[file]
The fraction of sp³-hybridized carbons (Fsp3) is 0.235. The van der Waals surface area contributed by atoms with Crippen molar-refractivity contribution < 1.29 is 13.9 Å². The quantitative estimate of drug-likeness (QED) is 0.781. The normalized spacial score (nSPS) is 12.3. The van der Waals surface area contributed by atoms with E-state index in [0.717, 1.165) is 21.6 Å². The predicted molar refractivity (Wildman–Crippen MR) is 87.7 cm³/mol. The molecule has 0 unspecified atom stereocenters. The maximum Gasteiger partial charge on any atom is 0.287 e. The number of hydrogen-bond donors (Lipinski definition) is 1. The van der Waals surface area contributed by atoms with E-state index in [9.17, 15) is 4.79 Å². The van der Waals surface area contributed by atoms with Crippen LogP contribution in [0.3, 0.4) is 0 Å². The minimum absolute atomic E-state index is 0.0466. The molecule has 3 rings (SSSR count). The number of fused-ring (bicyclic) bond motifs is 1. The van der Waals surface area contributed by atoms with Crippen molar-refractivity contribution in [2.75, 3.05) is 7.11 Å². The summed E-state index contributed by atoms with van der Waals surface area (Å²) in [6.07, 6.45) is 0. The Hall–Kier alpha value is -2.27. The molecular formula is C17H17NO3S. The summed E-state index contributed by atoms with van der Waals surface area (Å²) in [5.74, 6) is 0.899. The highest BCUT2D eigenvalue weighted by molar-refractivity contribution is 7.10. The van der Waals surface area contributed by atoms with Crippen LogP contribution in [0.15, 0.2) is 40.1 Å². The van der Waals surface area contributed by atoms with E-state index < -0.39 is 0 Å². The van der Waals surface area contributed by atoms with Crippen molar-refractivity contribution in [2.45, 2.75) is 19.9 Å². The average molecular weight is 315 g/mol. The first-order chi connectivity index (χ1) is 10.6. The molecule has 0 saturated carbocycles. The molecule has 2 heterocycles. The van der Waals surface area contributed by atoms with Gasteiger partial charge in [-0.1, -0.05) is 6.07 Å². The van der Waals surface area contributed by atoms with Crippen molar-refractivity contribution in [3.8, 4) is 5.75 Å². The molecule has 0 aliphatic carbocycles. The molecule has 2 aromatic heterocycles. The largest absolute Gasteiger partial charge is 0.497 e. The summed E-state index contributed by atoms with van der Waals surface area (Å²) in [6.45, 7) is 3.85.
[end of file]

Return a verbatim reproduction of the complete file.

The fraction of sp³-hybridized carbons (Fsp3) is 0.235. The van der Waals surface area contributed by atoms with Crippen molar-refractivity contribution < 1.29 is 13.9 Å². The quantitative estimate of drug-likeness (QED) is 0.781. The normalized spacial score (nSPS) is 12.3. The van der Waals surface area contributed by atoms with E-state index in [0.717, 1.165) is 21.6 Å². The predicted molar refractivity (Wildman–Crippen MR) is 87.7 cm³/mol. The molecule has 0 unspecified atom stereocenters. The maximum Gasteiger partial charge on any atom is 0.287 e. The number of hydrogen-bond donors (Lipinski definition) is 1. The van der Waals surface area contributed by atoms with E-state index in [9.17, 15) is 4.79 Å². The van der Waals surface area contributed by atoms with Crippen LogP contribution in [0.3, 0.4) is 0 Å². The minimum absolute atomic E-state index is 0.0466. The molecule has 3 rings (SSSR count). The number of fused-ring (bicyclic) bond motifs is 1. The van der Waals surface area contributed by atoms with Crippen molar-refractivity contribution in [2.75, 3.05) is 7.11 Å². The summed E-state index contributed by atoms with van der Waals surface area (Å²) in [6.07, 6.45) is 0. The Hall–Kier alpha value is -2.27. The molecular formula is C17H17NO3S. The summed E-state index contributed by atoms with van der Waals surface area (Å²) in [5.74, 6) is 0.899. The highest BCUT2D eigenvalue weighted by molar-refractivity contribution is 7.10. The van der Waals surface area contributed by atoms with Crippen LogP contribution in [0.15, 0.2) is 40.1 Å². The van der Waals surface area contributed by atoms with E-state index < -0.39 is 0 Å². The van der Waals surface area contributed by atoms with Crippen molar-refractivity contribution in [2.45, 2.75) is 19.9 Å². The average molecular weight is 315 g/mol. The first-order chi connectivity index (χ1) is 10.6. The molecule has 0 saturated carbocycles. The molecule has 2 heterocycles. The van der Waals surface area contributed by atoms with Gasteiger partial charge in [-0.1, -0.05) is 6.07 Å². The van der Waals surface area contributed by atoms with Crippen molar-refractivity contribution in [3.8, 4) is 5.75 Å². The molecule has 0 aliphatic carbocycles. The molecule has 2 aromatic heterocycles. The largest absolute Gasteiger partial charge is 0.497 e. The summed E-state index contributed by atoms with van der Waals surface area (Å²) in [6.45, 7) is 3.85.